Insights Into Molecular Cluster Materials With Adamantane-Like Core Structure by Considering Dimer Interactions

Insights Into Molecular Cluster Materials With Adamantane-Like Core Structure by Considering Dimer Interactions

Schwan_Sebastian_Insights into molecular cluster materials with damantane‐like core structures by considering dimer interactions_Figure1Schwan_Sebastian_Insights into molecular cluster materials with damantane‐like core structures by considering dimer interactions_Figure1

Figure 1: Illustration of an exemplary dimer structure of [(PhSn)4S6]. The red arrow illustrates the core-core interaction, and the blue arrows illustrate the substituent-substituent interactions. Color code: white: hydrogen, black: carbon, yellow: sulfur, beige: tin.

Sebastian Schwan

Einleitung

A class of cluster materials with an adamantane-like core structure (AdR4 or [(RE)4T6]; R=organic structure; E=Si, Ge, Sn; T=S, Se, Te) shows brilliant white light when irradiated with an infrared laser source.[1] This phenomenon occurs only in amorphous systems within this class of materials, while crystalline materials exhibit second harmonic generation. To gain insights into the molecular interactions within the materials, we performed a study on dimer model systems of 12 different chemical compounds in this class of materials.[2,3] Thereby, we investigated the binding characteristics, structural properties and polymorphs, and the scalability of the results.

Methoden

First, we performed a conformational search for each of the 12 compounds as monomer and dimer systems. Therefore, we employed the CREST program, developed by the Grimme group.[4] We performed this pre-optimization and conformational search at the GFN2-xTB level of theory. We subsequently optimized the structures at DFT B3LYP-D3(BJ)/cc-pVDZ(-PP) level of theory using Turbomole 7.3.[5] Finally, we carried out a single point calculations at B3LYP-D3(BJ)/cc-pVTZ(-PP) level of theory. The frequency calculations did not yield imaginary frequencies

Ergebnisse

The dimer structures were analysed in terms of the binding energy of the molecules to each other and their structural contributions.[2] This binding energy decomposition shows that the core-core interaction increases in the order: Ad<{Si4S6}<{Ge4S6}<{Sn4S6} and the substituent-substituent interaction in the order: methyl<phenyl<naphthyl. Both is reasonable, since the dispersive interaction is the dominant binding interaction in the materials considered. Of the 12 compounds of the dimer systems, some are dominated by their core-core interactions and others by their substituent-substituent interactions. By investigating potential energy hyperplanes and generating several different polymorphic conformers of the dimers, we gain detailed insight into the materials and the polymorphic character within the amorphous material.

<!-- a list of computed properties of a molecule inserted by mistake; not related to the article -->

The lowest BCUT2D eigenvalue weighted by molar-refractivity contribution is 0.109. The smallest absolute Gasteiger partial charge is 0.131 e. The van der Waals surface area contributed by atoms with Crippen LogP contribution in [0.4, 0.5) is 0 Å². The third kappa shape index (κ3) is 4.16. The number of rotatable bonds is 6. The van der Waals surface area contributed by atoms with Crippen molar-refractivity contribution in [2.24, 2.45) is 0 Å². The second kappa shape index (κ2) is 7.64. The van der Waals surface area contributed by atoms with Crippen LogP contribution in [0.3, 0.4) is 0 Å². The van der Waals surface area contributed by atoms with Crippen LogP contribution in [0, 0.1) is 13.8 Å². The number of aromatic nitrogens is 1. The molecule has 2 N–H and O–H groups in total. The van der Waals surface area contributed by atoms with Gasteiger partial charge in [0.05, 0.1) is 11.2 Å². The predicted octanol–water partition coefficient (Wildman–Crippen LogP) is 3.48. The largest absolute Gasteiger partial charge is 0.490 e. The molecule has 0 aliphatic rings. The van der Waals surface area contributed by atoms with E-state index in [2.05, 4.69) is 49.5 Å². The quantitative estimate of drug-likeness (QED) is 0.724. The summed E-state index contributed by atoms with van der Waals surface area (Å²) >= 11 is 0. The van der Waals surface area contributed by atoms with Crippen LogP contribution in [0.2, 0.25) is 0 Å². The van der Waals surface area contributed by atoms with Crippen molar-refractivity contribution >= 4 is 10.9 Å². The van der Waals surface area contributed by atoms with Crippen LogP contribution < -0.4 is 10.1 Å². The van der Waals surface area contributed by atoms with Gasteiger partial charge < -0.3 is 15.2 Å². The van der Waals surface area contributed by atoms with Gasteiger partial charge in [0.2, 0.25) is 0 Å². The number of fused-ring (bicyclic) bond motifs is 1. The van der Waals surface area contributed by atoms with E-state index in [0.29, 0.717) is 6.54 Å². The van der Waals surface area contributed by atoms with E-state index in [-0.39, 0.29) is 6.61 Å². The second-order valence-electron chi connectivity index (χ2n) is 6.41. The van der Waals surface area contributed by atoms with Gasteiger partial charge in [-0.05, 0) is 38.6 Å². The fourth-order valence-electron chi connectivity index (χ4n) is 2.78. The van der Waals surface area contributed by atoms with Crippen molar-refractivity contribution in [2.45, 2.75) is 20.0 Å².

In addition, trimer and tetramer agglomerates were calculated using the same procedure. We demonstrated that the average binding energy per molecule correlates well for the dimer, trimer, and tetramer systems. However, due to the different orientations of the substituents and the whole molecules, the geometric structures of the dimers is not directly comparable to the larger trimer and tetramer agglomerates.

Diskussion

The decomposition of the binding energy shows a strong correlation with the habit of the solid. Dimers with compounds dominated by their core-core interaction tend to form amorphous solids, while those with substituent-substituent dominated interactions prefer a crystalline or partially crystalline solid-state structure. Based on the analysis of trimer and tetramer systems, we conclude that the energetic results of the fundamental molecule-molecule interaction are transferable to larger systems and probably to solid-state materials. Our study represents the first step towards a better understanding of the structural properties and the energetics of cluster materials with an adamantane-like core structure, which exhibit unique non-linear optical properties.

Last Update

  • Last Update: 2023-05-10 19:07